The United States' National Risk Score is 688, report the US Chamber of Commerce and FICO in their Q2 "Assessment of Business Cyber Risk" (ABC). This marks little overall change from the previous quarter's score of 687, though large businesses and small firms saw greater change.
ABC's National Risk Score is the revenue-weighted average of the FICO Cyber Risk Score for nearly 2,400 small, midsize, and large companies. A score, ranging from 300 to 850, reflects the probability of a business being hit with a material data breach within the upcoming 12 months. The higher the score, the lower the likelihood the organization will experience a breach.
Since last quarter, the average risk score for large organizations rose from 643 to 649; small ones saw their average score drop from 740 to 736. "While these scores reveal the nation's cybersecurity risk was virtually unchanged, FICO and the Chamber urge businesses to do more to measure and manage risk posed by third parties," officials said in a statement.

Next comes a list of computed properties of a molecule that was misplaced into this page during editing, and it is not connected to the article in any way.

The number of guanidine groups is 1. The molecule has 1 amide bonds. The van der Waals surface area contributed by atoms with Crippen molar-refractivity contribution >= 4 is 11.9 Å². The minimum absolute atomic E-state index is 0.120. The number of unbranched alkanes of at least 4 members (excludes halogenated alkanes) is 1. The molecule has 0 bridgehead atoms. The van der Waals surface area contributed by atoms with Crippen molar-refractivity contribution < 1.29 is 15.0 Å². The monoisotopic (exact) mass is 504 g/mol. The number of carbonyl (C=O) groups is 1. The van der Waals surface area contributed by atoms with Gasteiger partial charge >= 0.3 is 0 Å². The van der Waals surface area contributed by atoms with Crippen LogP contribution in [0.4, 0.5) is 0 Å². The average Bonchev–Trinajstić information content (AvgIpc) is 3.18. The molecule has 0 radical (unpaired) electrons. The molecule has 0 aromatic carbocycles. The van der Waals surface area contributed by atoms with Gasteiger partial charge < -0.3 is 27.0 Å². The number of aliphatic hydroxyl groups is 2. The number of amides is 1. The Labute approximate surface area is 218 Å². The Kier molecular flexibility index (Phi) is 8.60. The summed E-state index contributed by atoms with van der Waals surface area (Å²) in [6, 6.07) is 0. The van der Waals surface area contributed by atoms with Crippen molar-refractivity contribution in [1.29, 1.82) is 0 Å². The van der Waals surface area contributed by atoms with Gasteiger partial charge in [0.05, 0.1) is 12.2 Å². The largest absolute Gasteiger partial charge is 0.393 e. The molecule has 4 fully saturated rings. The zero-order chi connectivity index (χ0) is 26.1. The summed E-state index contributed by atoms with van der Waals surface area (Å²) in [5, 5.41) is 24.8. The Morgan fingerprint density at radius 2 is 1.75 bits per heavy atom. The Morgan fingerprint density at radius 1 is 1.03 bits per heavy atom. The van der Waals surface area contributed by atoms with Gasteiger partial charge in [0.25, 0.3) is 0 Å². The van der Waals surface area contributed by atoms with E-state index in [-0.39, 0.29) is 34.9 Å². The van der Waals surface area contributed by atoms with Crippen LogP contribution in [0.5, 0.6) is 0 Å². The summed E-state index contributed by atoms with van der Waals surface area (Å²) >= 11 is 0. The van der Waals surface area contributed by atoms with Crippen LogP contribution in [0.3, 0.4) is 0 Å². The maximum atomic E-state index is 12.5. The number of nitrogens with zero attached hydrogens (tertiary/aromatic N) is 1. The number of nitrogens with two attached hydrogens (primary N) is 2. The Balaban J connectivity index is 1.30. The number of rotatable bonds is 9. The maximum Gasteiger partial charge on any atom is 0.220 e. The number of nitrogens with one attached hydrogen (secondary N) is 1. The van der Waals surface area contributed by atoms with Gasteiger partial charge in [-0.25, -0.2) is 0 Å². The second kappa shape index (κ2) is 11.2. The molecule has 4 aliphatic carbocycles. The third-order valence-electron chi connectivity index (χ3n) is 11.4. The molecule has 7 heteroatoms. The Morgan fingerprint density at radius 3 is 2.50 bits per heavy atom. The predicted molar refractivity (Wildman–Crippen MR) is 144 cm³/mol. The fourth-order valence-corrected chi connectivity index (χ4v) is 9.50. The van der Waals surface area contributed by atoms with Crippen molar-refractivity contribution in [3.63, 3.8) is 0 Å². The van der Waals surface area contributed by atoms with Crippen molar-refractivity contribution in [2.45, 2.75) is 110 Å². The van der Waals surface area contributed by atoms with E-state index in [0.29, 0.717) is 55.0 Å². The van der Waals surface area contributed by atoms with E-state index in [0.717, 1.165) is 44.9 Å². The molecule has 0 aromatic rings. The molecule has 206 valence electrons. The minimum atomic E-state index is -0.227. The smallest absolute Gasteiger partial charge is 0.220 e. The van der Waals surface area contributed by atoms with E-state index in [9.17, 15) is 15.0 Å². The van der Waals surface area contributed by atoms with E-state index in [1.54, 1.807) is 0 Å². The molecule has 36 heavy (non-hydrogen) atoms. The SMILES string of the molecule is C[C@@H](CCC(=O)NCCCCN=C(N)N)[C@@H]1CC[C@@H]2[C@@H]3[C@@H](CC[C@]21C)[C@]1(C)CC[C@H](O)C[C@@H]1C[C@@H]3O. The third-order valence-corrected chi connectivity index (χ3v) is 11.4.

Third-party risk management was a highlight of the second-quarter report, which states a growing percentage of security incidents against organizations stem from initial compromise against third parties. Attackers can leverage this trusted relationship to gain access, move laterally, and escalate privileges to get to their targets. The ABC report urges businesses to build a framework for third-party categorization, develop a workflow to address the criticality of each risk, frequently assess high-impact suppliers, and ensure the appropriate transfer of risk.
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